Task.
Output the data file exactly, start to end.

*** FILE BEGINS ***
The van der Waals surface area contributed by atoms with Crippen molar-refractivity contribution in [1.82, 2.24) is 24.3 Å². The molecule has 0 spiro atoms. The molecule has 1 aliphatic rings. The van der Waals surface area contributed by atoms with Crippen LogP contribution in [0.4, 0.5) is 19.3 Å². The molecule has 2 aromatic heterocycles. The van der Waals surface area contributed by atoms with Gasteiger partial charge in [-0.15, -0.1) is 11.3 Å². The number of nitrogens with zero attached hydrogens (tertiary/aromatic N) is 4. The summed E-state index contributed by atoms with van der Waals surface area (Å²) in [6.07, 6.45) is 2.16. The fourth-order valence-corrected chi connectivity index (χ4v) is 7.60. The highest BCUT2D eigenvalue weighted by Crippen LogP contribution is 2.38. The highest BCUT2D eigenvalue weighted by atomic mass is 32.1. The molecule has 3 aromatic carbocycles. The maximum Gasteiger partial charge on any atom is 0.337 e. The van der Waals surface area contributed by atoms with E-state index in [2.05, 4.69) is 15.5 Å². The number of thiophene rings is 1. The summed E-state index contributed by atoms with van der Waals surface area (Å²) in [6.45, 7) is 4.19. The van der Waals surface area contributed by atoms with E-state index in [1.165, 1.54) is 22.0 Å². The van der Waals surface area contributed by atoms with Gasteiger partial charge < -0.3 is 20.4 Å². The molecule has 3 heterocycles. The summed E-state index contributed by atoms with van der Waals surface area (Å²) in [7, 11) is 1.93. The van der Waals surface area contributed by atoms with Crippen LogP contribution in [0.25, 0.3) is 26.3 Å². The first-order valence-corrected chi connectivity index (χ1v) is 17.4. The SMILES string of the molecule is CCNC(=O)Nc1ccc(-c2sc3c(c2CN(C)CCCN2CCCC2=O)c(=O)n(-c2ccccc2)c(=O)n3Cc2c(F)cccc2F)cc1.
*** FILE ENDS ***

The van der Waals surface area contributed by atoms with Crippen molar-refractivity contribution in [1.82, 2.24) is 24.3 Å². The molecule has 0 spiro atoms. The molecule has 1 aliphatic rings. The van der Waals surface area contributed by atoms with Crippen LogP contribution in [0.4, 0.5) is 19.3 Å². The molecule has 2 aromatic heterocycles. The van der Waals surface area contributed by atoms with Gasteiger partial charge in [-0.15, -0.1) is 11.3 Å². The number of nitrogens with zero attached hydrogens (tertiary/aromatic N) is 4. The summed E-state index contributed by atoms with van der Waals surface area (Å²) in [6.07, 6.45) is 2.16. The fourth-order valence-corrected chi connectivity index (χ4v) is 7.60. The highest BCUT2D eigenvalue weighted by Crippen LogP contribution is 2.38. The highest BCUT2D eigenvalue weighted by atomic mass is 32.1. The molecule has 3 aromatic carbocycles. The maximum Gasteiger partial charge on any atom is 0.337 e. The van der Waals surface area contributed by atoms with E-state index in [2.05, 4.69) is 15.5 Å². The number of thiophene rings is 1. The summed E-state index contributed by atoms with van der Waals surface area (Å²) in [6.45, 7) is 4.19. The van der Waals surface area contributed by atoms with E-state index in [1.165, 1.54) is 22.0 Å². The van der Waals surface area contributed by atoms with Gasteiger partial charge < -0.3 is 20.4 Å². The molecule has 3 heterocycles. The summed E-state index contributed by atoms with van der Waals surface area (Å²) in [7, 11) is 1.93. The van der Waals surface area contributed by atoms with Crippen LogP contribution in [0.25, 0.3) is 26.3 Å². The first-order valence-corrected chi connectivity index (χ1v) is 17.4. The SMILES string of the molecule is CCNC(=O)Nc1ccc(-c2sc3c(c2CN(C)CCCN2CCCC2=O)c(=O)n(-c2ccccc2)c(=O)n3Cc2c(F)cccc2F)cc1.